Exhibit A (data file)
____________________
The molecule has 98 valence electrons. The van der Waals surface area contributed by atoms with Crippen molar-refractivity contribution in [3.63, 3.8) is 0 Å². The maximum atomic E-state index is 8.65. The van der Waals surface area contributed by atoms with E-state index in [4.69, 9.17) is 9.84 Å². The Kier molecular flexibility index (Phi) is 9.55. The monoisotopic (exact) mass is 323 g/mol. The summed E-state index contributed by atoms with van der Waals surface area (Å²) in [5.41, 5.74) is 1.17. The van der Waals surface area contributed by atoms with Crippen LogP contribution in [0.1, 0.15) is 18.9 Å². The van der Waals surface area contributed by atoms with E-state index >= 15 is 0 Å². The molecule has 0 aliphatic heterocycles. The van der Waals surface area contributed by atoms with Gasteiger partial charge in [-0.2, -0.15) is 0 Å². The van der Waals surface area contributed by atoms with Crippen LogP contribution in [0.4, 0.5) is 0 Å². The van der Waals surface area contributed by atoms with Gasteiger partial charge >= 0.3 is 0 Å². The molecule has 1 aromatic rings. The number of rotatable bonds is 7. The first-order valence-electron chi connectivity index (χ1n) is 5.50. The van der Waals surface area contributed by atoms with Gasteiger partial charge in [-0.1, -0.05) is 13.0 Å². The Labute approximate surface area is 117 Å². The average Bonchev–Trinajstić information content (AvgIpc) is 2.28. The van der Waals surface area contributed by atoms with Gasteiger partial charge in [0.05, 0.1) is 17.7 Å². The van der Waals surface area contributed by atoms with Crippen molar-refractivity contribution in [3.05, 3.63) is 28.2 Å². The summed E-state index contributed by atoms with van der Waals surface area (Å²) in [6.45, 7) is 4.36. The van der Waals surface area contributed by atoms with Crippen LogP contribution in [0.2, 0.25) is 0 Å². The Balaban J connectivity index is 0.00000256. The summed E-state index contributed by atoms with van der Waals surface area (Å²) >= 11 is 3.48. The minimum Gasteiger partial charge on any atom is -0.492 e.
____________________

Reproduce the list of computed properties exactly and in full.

The molecule has 98 valence electrons. The van der Waals surface area contributed by atoms with Crippen molar-refractivity contribution in [3.63, 3.8) is 0 Å². The maximum atomic E-state index is 8.65. The van der Waals surface area contributed by atoms with E-state index in [4.69, 9.17) is 9.84 Å². The Kier molecular flexibility index (Phi) is 9.55. The monoisotopic (exact) mass is 323 g/mol. The summed E-state index contributed by atoms with van der Waals surface area (Å²) in [5.41, 5.74) is 1.17. The van der Waals surface area contributed by atoms with Crippen LogP contribution in [0.1, 0.15) is 18.9 Å². The van der Waals surface area contributed by atoms with E-state index >= 15 is 0 Å². The molecule has 0 aliphatic heterocycles. The van der Waals surface area contributed by atoms with Gasteiger partial charge in [-0.2, -0.15) is 0 Å². The van der Waals surface area contributed by atoms with Crippen LogP contribution in [0.4, 0.5) is 0 Å². The van der Waals surface area contributed by atoms with Gasteiger partial charge >= 0.3 is 0 Å². The molecule has 1 aromatic rings. The number of rotatable bonds is 7. The first-order valence-electron chi connectivity index (χ1n) is 5.50. The van der Waals surface area contributed by atoms with Gasteiger partial charge in [-0.1, -0.05) is 13.0 Å². The Labute approximate surface area is 117 Å². The average Bonchev–Trinajstić information content (AvgIpc) is 2.28. The van der Waals surface area contributed by atoms with Gasteiger partial charge in [0.05, 0.1) is 17.7 Å². The van der Waals surface area contributed by atoms with Crippen molar-refractivity contribution in [3.05, 3.63) is 28.2 Å². The summed E-state index contributed by atoms with van der Waals surface area (Å²) in [6.45, 7) is 4.36. The van der Waals surface area contributed by atoms with Crippen LogP contribution in [0.2, 0.25) is 0 Å². The Balaban J connectivity index is 0.00000256. The summed E-state index contributed by atoms with van der Waals surface area (Å²) >= 11 is 3.48. The minimum Gasteiger partial charge on any atom is -0.492 e.